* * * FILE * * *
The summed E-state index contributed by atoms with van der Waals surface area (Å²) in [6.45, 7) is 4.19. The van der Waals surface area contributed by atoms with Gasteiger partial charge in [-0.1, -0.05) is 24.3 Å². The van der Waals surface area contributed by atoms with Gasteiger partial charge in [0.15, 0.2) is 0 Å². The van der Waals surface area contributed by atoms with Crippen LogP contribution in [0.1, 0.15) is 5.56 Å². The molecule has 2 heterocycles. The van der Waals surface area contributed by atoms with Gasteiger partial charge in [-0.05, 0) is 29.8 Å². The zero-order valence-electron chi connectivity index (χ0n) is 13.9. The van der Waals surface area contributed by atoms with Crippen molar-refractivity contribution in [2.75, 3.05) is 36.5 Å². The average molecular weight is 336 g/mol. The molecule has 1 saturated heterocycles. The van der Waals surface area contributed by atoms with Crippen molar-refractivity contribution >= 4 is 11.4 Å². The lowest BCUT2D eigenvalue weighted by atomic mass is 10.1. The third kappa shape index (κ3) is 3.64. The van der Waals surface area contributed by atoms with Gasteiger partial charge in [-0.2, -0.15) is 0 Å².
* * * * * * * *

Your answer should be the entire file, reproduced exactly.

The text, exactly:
The summed E-state index contributed by atoms with van der Waals surface area (Å²) in [6.45, 7) is 4.19. The van der Waals surface area contributed by atoms with Gasteiger partial charge in [-0.1, -0.05) is 24.3 Å². The van der Waals surface area contributed by atoms with Gasteiger partial charge in [0.15, 0.2) is 0 Å². The van der Waals surface area contributed by atoms with Crippen LogP contribution in [0.1, 0.15) is 5.56 Å². The molecule has 2 heterocycles. The van der Waals surface area contributed by atoms with Gasteiger partial charge in [-0.05, 0) is 29.8 Å². The zero-order valence-electron chi connectivity index (χ0n) is 13.9. The van der Waals surface area contributed by atoms with Crippen molar-refractivity contribution in [2.75, 3.05) is 36.5 Å². The average molecular weight is 336 g/mol. The molecule has 1 saturated heterocycles. The van der Waals surface area contributed by atoms with Crippen molar-refractivity contribution >= 4 is 11.4 Å². The lowest BCUT2D eigenvalue weighted by atomic mass is 10.1. The third kappa shape index (κ3) is 3.64. The van der Waals surface area contributed by atoms with Gasteiger partial charge in [-0.2, -0.15) is 0 Å².